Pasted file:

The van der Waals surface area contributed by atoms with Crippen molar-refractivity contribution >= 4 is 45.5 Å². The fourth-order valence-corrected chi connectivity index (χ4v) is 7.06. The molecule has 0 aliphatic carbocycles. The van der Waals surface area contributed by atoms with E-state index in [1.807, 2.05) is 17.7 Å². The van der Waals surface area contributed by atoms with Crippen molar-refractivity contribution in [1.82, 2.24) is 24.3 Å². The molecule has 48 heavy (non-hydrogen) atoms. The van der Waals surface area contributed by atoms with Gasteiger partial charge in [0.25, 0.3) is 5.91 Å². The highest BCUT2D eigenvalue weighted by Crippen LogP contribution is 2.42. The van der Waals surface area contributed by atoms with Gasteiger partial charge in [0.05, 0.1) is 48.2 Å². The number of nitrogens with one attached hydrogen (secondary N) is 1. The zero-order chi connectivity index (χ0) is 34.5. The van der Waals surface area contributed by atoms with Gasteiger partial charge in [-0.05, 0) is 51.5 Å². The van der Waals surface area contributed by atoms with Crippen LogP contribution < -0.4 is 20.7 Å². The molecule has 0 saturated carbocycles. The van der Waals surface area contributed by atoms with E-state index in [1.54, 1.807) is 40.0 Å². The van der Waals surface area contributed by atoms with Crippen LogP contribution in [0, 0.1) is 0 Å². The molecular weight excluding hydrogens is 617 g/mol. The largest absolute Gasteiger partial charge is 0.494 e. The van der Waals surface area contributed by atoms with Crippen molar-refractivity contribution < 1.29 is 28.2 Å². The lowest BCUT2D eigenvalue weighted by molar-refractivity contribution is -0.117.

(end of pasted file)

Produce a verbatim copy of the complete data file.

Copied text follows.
The van der Waals surface area contributed by atoms with Crippen molar-refractivity contribution >= 4 is 45.5 Å². The fourth-order valence-corrected chi connectivity index (χ4v) is 7.06. The molecule has 0 aliphatic carbocycles. The van der Waals surface area contributed by atoms with E-state index in [1.807, 2.05) is 17.7 Å². The van der Waals surface area contributed by atoms with Crippen molar-refractivity contribution in [1.82, 2.24) is 24.3 Å². The molecule has 48 heavy (non-hydrogen) atoms. The van der Waals surface area contributed by atoms with Gasteiger partial charge in [0.25, 0.3) is 5.91 Å². The highest BCUT2D eigenvalue weighted by Crippen LogP contribution is 2.42. The van der Waals surface area contributed by atoms with Gasteiger partial charge in [0.05, 0.1) is 48.2 Å². The number of nitrogens with one attached hydrogen (secondary N) is 1. The zero-order chi connectivity index (χ0) is 34.5. The van der Waals surface area contributed by atoms with Gasteiger partial charge in [-0.05, 0) is 51.5 Å². The van der Waals surface area contributed by atoms with Crippen LogP contribution < -0.4 is 20.7 Å². The molecule has 0 saturated carbocycles. The van der Waals surface area contributed by atoms with E-state index in [1.54, 1.807) is 40.0 Å². The van der Waals surface area contributed by atoms with Crippen LogP contribution in [0, 0.1) is 0 Å². The molecular weight excluding hydrogens is 617 g/mol. The largest absolute Gasteiger partial charge is 0.494 e. The van der Waals surface area contributed by atoms with Crippen molar-refractivity contribution < 1.29 is 28.2 Å². The lowest BCUT2D eigenvalue weighted by molar-refractivity contribution is -0.117.